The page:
"From a business standpoint, it is murder," said Martina Kenerley, proprietor of the Kozy Korner. "It will kill a lot of small businesses like mine."
Kenerley estimates that 85 percent of her customers smoke. And when they smoke, they linger, making additional purchases that keep the diner in business. "If they can't smoke, they will be in more of a rush to get out," she said.
Gov. Rod Blagojevich signed the smoking ban into law Monday joined by legislative sponsors and representatives of the major antismoking groups such as the American Heart Association, the Illinois Coalition Against Tobacco and the American Lung Association. The statewide ban replaces a patchwork of local laws and the state's previous smoking restrictions.
In a news release promoting the law, Blagojevich cited a report from the U.S. surgeon general, issued in June 2006, that concluded there is no safe level of second-hand smoke. An eight-hour shift in a smoky environment is like smoking 16 cigarettes, Blagojevich said, and second-hand smoke is preventable cause of disease and health.
But for Bill Tatum, who rolled a cigarette from a pouch of tobacco at Kozy Korner, the ban is an intrusion, forcing him to choose between a restaurant he enjoys and a place to relax and smoke after eating. The ban, he said, means he'll eat many more meals at home.
"I really don't know why they can legislate to Martina how to run her business," he said. "There are nine people in here. Seven are smoking."
Along with the ban, Illinois lawmakers are considering adding 75 cents a pack to the tax on cigarettes. That would raise the total state levy to $1.73 per pack. And at Kozy Korner, the new tax is even less popular than the ban.
"Why tax 27 percent of the people to pay for health care for 100 percent of the elderly?" Tatum said. Blagojevich, who won his second term last year, won't get his vote again, said Tatum, who called himself a "hard-core Democrat."
The new law directs the Illinois Department of Public Health, local health departments and local police agencies to enforce the ban. And it includes fines heavy enough to discourage disobedience. Any person smoking in a prohibited location can be fined from $100 to $250. A business allowing violations can be fined at least $250 for the first violation, $500 for the second violation within a year and $2,500 for each additional violation within a year of the first offense.
There are some exceptions, including private residences and home offices, retail tobacco stores in operation prior to Jan. 1, private and semiprivate rooms in nursing homes and hotel rooms designated for smoking. In addition, restaurants or bars with outdoor seating may allow smoking in that location as long as it is at least 15 feet from the entrance.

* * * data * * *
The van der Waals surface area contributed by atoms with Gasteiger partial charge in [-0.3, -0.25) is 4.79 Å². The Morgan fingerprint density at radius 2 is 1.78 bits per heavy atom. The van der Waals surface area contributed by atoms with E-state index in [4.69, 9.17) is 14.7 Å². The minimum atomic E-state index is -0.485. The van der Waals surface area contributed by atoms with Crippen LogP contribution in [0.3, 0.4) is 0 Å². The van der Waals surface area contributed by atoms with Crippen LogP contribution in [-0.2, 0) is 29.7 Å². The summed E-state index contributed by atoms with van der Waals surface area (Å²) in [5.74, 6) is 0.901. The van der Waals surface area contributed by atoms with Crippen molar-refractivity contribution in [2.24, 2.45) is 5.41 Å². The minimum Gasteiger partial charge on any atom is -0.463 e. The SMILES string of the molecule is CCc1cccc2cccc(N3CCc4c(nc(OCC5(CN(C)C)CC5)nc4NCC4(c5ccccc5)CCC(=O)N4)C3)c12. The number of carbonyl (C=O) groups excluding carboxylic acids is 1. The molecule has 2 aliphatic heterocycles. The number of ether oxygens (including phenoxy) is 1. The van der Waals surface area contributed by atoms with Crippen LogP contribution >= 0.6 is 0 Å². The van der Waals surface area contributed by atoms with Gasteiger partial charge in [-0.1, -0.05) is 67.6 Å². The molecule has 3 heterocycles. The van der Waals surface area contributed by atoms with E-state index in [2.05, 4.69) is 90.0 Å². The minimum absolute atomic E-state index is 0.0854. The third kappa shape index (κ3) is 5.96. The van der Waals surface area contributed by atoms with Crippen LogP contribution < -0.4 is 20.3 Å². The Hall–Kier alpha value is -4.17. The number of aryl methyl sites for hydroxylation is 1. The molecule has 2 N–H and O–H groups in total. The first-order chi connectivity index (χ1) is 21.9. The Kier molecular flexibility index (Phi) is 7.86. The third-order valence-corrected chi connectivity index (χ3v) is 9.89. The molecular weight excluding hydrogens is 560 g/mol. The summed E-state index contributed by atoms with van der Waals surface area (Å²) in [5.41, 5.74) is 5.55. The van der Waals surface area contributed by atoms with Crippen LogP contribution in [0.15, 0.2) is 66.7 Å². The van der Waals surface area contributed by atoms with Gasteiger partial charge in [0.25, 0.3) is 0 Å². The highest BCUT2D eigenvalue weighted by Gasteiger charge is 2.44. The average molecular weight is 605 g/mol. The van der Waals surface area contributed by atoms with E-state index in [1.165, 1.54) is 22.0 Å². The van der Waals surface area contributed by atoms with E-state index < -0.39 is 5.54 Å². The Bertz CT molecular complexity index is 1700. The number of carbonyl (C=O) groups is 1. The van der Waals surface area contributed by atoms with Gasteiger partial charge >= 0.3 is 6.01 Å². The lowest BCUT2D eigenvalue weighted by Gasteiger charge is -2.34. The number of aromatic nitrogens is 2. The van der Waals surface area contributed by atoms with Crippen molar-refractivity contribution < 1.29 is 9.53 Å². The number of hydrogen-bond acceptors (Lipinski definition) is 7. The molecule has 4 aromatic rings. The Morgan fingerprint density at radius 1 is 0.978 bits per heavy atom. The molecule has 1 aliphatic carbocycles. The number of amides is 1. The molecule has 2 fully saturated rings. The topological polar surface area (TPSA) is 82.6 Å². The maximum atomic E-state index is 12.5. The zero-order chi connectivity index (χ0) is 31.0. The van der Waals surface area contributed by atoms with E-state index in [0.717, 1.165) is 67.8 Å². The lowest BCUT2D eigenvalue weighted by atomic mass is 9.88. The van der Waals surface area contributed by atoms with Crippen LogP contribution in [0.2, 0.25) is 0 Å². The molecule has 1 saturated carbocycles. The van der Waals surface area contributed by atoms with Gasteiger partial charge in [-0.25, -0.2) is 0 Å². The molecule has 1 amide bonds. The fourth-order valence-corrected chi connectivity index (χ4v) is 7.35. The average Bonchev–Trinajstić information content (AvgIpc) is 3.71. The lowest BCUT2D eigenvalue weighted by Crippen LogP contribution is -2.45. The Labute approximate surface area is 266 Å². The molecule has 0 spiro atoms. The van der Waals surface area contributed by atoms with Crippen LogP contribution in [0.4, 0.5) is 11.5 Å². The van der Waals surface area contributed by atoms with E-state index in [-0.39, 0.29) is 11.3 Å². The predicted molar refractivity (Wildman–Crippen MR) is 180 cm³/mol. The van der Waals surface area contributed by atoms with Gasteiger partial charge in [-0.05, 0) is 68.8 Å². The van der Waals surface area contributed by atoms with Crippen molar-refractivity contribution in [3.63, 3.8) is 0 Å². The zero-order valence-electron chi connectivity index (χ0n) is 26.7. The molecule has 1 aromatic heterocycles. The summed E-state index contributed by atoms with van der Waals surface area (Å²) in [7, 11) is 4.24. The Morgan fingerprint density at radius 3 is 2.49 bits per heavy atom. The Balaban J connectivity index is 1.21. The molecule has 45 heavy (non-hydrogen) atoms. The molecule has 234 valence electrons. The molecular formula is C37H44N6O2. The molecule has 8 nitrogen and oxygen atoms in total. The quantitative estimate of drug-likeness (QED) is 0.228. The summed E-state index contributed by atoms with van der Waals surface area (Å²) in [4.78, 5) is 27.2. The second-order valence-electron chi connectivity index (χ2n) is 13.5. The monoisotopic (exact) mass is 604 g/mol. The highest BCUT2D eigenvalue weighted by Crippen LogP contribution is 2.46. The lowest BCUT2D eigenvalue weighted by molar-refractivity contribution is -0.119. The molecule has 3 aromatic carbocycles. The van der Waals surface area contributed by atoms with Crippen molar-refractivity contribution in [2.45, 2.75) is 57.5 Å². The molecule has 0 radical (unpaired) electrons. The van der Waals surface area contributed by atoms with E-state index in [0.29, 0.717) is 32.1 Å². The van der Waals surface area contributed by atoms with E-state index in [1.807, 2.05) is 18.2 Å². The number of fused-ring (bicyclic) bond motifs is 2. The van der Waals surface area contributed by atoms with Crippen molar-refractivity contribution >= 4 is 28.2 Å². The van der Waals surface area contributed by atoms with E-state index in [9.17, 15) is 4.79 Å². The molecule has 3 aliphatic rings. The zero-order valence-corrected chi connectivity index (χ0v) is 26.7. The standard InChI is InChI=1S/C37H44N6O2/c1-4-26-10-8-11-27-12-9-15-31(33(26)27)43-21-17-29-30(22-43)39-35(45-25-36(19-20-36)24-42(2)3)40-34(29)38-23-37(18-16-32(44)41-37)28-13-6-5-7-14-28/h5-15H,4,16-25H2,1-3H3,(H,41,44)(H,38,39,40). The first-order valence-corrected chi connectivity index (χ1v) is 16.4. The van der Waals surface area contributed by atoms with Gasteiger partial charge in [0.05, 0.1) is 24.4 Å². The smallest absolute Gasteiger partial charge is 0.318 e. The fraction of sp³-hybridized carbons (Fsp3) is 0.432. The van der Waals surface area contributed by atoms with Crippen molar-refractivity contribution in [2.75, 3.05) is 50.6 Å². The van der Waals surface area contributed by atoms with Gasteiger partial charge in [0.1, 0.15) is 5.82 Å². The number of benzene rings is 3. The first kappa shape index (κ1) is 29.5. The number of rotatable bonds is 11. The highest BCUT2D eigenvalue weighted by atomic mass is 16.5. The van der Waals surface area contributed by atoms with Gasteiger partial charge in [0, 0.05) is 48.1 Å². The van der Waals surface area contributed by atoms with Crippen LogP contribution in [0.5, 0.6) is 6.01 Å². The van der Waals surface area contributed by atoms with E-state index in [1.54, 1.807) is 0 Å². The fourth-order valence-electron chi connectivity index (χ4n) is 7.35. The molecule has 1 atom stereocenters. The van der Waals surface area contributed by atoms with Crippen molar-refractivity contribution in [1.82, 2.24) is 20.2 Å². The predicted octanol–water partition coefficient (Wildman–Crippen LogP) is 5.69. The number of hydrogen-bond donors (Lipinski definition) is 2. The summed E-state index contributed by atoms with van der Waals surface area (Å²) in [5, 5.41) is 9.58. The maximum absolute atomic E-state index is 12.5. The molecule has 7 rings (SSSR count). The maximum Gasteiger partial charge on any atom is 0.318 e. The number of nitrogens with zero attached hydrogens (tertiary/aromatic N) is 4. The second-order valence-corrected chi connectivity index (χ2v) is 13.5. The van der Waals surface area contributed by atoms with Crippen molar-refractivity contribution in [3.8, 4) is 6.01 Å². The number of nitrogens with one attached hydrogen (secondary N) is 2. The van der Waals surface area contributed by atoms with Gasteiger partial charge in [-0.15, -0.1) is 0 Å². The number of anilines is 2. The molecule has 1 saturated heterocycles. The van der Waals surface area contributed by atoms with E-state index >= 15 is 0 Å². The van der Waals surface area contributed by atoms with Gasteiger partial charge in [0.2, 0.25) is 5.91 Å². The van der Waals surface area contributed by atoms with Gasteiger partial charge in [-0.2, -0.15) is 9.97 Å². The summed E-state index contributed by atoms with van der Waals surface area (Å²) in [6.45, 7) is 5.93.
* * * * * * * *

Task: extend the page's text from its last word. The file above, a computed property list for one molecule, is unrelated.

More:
Working on details
The exact mechanisms of enforcement are still being worked on, said Kimberly Parker, a spokeswoman for the Illinois Department of Public Health. "We are still working that out on enforcement and regulation," she said. "What it comes down to is that we are pleased the governor has signed this into law and we are working to make sure people understand and obey it."
Bill Zellmer of Cape Girardeau, owner of the Cape Girardeau Buffalo Wild Wings as well as a location in Carbondale, Ill., said he's not too concerned about a loss of business as long as the ban doesn't favor one kind of eating and drinking establishment over others. Some local laws, he noted, have bans that apply to restaurants where a large share of the revenue is from food while allowing smoking where drinks are the main source of income.
The ban will work "as long as it is across the board the same with no unfair advantage to anyone else," he said. "I am not too worried about it."
The 15-feet rule, however, will make it hard to accommodate any smokers on the patio at the Carbondale location, Zellmer said.
At Nonny's in Cairo, Ill., every table has an ashtray. And in a conversation after the lunch crowd had cleared out, cook Darlene Beasley, daughter Jennifer Beasley, a waitress, and Beth Parsons, also a waitress, lit up cigarettes and denounced the new law.
"I take care of a group of four or five people who are here every morning," Parsons said. "And before they leave, the ashtray is full."
'That is our decision'
Jennifer Beasley said Nonny's customers are mostly regulars who know what to expect when they walk in the door. And as for her own smoking, she said she understands the dangers. "We all know the things that smoking can do to you," she said. "But that is our decision."
But across the room, at the only table where the ashtrays have been removed, a group of four tourists from Wisconsin said they live in a state with a smoking ban and they're glad it's in effect.
Sam Hokin, who along with his family was driving from Memphis, Tenn., to Madison, Wis., said they expect to encounter restaurants with smoking while on the road. But the smoke is a nuisance, he said, and he's happy Illinois joined the 18 other states with similar bans.
One of the biggest differences under a ban, Hokin said, is the way he feels after an evening in a bar or tavern listening to live music. "By midnight, my eyes would be sore and I would be tired," he said. "That is totally gone now."
Natalia Hokin said weaker laws that segregate smokers don't work unless there is a real barrier to prevent the smoke from drifting where it is unwanted.
"Smoking areas are fine if it is a real smoking area," she said. "But in bars, it doesn't work."
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